Current US military and foreign policy assume that these independent agencies  will not bring lethal consequences back home.   Our government is currently bombing at least 7 ‘independent’ nations that ‘we the people’ have not yet declared war against.   Increasingly we are starting to grasp the reality that the deaths caused abroad by our bombs (delivered by our drones or by our close allies’ bombers) do have, and will increasingly have consequences here.  Consequences that have already cost American lives and one of our most cherished freedoms -privacy.   As the war on terror evolves without abiding by fundamental principle of justice, it will accelerate our risks and our loss of freedoms.
Imagine the loss of American lives and freedoms once terrorists turn to cyber and biological weapons of mass disruption and destruction.   Even if terrorists limit their attacks on US soil to Timothy McVeigh type Truck bombs or Nice, France style truck pedestrian mower assaults, both our freedom and our security will rapidly diminish.
The fact is, we live in an entirely and irreversibly interdependent world.  A real world where only an idealist approach can most effectively address the array of threats now descending upon us.  Our idealism of ‘life, liberty and justice for all’ is the only realistic approach to maximizing both our freedoms and our security.  Unfortunately, this principled approach is still politically unacceptable, but national security experts like Kaplan.  Just as the abolition of slavery was originally rejected by both our nation’s Founding Fathers and slave owners in the Southern states, there will be catastrophic consequences.  And in this era of unprecedented killing capacity by both nation states and murderous individuals, we need to get real by getting idealistic fast. 
Ideally everyone in the world would have access to clean water, sanitation, education, adequate food, and other basic human rights listed in the Universal Declaration of Human Rights.  That global ideal was agreed to 68 years ago (as of December 10).  It was intended to prevent wars.   Remarkably it could also have prevented most terrorism, infectious disease outbreaks,  refugees, and environmental pressures now considered by the US Military, to be a national security threat.   Some of these threats, are linked to war, and some greater than war.  But they all compound our national security conundrum in trying to resolve our freedom /security dilemma.  A dilemma we continue to impose on ourselves because of our addiction to ‘independent’ institutions (structures and systems) incapable of enforcing fundamental principles thus resolving globally interdependent problems.    When we recognize we face a trilemma and not a dilemma, we will see the fundamental principle needed to maximize both our freedom and our security.
If our nation’s approach to terrorism, pandemics, WMD proliferation, Climate change… depends on the full cooperation of 190+ independent nations with each national government appealing only to its own short term self-interests we are in deep trouble.  It would be like the 50 Governors in the US states resolving our nation’s immigration problem with each state deciding on its own immigration policies, and each state maintaining it’s freedom to design its own driver’s license ID and voter ID laws.  This ‘fix’ would continue to have a national and global consequence if even one US state remained unprincipled in engineering it’s systems and structures.  Insisting on independent policies at any level threatens both our freedoms and our security at every level.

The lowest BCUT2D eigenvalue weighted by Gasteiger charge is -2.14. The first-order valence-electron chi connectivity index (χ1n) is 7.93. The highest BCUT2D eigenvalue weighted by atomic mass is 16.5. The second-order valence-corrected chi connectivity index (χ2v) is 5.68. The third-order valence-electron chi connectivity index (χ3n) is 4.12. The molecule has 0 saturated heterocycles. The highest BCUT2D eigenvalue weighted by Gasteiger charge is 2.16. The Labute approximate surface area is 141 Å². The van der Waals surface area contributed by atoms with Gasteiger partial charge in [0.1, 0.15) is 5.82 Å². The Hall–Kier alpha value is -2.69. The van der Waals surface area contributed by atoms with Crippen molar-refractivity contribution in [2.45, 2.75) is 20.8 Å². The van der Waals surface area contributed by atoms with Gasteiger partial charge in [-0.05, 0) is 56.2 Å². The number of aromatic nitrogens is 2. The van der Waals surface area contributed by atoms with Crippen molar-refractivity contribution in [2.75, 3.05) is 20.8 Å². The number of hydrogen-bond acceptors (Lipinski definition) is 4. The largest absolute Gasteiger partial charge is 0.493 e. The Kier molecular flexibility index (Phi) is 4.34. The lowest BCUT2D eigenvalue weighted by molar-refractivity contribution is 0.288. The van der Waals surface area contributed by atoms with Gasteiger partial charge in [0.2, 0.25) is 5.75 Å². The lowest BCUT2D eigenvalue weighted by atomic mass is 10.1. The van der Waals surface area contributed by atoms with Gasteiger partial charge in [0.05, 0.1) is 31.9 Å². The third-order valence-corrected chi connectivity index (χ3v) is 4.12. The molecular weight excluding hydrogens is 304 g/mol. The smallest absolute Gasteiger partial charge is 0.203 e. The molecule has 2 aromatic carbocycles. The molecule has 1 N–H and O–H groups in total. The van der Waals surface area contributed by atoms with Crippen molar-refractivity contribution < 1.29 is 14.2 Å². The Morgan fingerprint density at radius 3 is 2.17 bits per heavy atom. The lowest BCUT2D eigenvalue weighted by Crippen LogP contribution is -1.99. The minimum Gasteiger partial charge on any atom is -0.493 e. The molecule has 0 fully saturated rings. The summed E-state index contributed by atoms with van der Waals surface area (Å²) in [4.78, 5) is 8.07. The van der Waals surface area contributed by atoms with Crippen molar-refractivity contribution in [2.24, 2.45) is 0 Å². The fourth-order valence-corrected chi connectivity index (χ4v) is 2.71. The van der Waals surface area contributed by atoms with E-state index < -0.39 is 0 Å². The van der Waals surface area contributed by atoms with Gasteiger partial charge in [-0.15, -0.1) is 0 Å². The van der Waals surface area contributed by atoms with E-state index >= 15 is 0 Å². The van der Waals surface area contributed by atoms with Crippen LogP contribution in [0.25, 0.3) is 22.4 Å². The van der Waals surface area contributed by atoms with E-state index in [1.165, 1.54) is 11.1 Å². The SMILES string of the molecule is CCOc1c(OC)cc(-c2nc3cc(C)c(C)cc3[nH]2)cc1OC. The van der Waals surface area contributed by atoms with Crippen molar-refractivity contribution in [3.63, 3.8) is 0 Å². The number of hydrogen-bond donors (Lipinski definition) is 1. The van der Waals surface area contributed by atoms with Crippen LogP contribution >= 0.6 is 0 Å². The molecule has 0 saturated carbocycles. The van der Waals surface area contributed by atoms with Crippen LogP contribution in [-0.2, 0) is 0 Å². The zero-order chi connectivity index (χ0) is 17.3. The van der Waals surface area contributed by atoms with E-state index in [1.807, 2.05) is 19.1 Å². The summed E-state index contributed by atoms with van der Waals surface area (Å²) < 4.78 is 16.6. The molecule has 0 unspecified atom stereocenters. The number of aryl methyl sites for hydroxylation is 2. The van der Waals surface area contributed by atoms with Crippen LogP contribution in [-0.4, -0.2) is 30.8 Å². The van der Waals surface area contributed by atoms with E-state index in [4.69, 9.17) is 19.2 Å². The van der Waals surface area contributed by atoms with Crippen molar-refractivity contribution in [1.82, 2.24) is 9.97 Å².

Kaplan said “Human nature is driven by fear…self-interest…and honor.”  But Thucydides’ definition of “realism” has only delivered us the world we have today -- a world of interconnected mixes of insolvable problems because national interests continue to trump universal values/principles.  This unidealistic path offers only a chaotic and deadly future.  
If “realists worship truth” as Kaplan asserts, no realist would disregard the ‘self-evident’ truths expressed in our nation’s Declaration of Independence.  Contrary to popular belief this document is not about independence.  It is about universal principles essential to building and maintaining freedom, security and justice for all.
Kaplan states “values follow interests”.  The Post may have a policy on objective journalism (in printing Kaplan’s piece) over fact checking (is status quo politics and policy really working?).  But any expert espousing a directional change in US foreign policy and national security should do their best to rely on facts, history and self-evident truths.  Not exiting national security experts.
Here’s another fundamental truth.   It is in our own self-interest to walk our talk and honor the profound principles that this great nation was founded on, “That all men are created equal [and] endowed by their Creator with certain unalienable rights” such as ‘life, liberty” and “justice for all’.   It’s unrealistic to achieve this when our nation’s experts continue to insist on following old pathways.  Doing anything less than the ideal is profoundly unrealistic. Things are changing quickly and unexpectedly these days.  Can we?